A company in receivership is like a sick patient who needs to go under the knife urgently lest his chances of survival diminish.
And as cement-maker Athi River Mining (ARM) #ticker:ARM case heads to court Monday, the firm will have been under 13 months of management and counting as warring parties seem bent on keeping its fate in limbo.
According to a report by Apex Capital on the state of cement in Kenya, ARM and East Africa Portland Cement #ticker:PORT are no longer churning out notable quantities of the building material.
The decline in production is mainly attributed to operation challenges.
“ARM Cement and East African Portland Cement Company, are currently experiencing some problems that have led to ceasing of production,” Apex Capital said.
The court battle between Jaswant Rai of Rai Cement and his business rival, Narendra Raval of National Cement, has stalled the sale of ARM Cement past the expiry of receivership, having been placed in administration on August 17, 2018. The uncertainty has made Stanbic Bank to threaten to freeze salaries for the company’s 1,000 workers.
Both parties agree that at the current state, the cement maker is sinking further into the ground.
An affidavit filed in court by former ARM owner, Pradeep Paunrana, who had been retained by the receivers as the general manager, claims that the administrators, PricewaterhouseCoopers (PwC), have run down the plant and allowed key talent to leave.
“Poor planning, slow decision making and failure to engage with management requests as well as what I believe is understanding of critical items and operations for a cement plant, have caused preventable loss and damage to ARM,” Paunrana says in the affidavit.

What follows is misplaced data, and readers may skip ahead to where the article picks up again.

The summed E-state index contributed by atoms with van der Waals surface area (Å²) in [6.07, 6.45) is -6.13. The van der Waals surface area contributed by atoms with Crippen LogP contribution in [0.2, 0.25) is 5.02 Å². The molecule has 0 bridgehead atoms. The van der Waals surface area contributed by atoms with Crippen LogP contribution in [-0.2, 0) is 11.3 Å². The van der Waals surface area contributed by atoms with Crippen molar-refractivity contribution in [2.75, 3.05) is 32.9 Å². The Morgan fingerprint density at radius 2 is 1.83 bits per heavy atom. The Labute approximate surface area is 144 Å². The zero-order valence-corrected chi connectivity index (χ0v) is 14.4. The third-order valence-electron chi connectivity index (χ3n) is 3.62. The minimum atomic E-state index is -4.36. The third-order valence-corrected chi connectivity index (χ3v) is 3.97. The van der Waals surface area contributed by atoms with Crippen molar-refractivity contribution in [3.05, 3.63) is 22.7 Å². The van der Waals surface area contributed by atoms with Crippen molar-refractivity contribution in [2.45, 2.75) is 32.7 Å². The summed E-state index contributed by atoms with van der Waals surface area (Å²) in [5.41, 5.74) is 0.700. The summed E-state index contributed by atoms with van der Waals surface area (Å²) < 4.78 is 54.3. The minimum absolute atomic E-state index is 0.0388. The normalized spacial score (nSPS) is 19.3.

PwC, on their part, reckon that while the fight over ARM assets drags in court, the company will choke up more losses and may lose its Tanzania subsidiary, Maweni Limited, which is being sought to be attached by creditors.
The cement-maker risks stopping its operation if it fails to renew its licence, and given the significant fixed costs incurred each month, it will accumulate more losses and higher financing costs as well as deterioration of the plant, which investors claim has not undergone maintenance for years and would require up to Sh2.5 billion to optimise it.
The administrators also fear that National Cement may walk out of the deal, given the uncertainties which may come at a cost of breaking contract.
Paunrana accuses PwC of burning through cash advanced to keep the business, paying themselves Sh134 million ($1.34 million) and Sh184 million ($1.84 million) to consultants advising on the sale of the cement maker.
PwC, however, says it has deployed more than 20 professionals on a mostly full-time basis at the cement manufacturer’s various sites and locations.
According to Pradeep, the secured creditors have extended Sh448 million ($4.48 million) for the company and its subsidiaries which have gone to settle management fees rather than company operations.
“The administrators have paid themselves and the consultants an aggregate sum equivalent to over 70 per cent of the sum that they claim has been funded by secured creditors,” he says.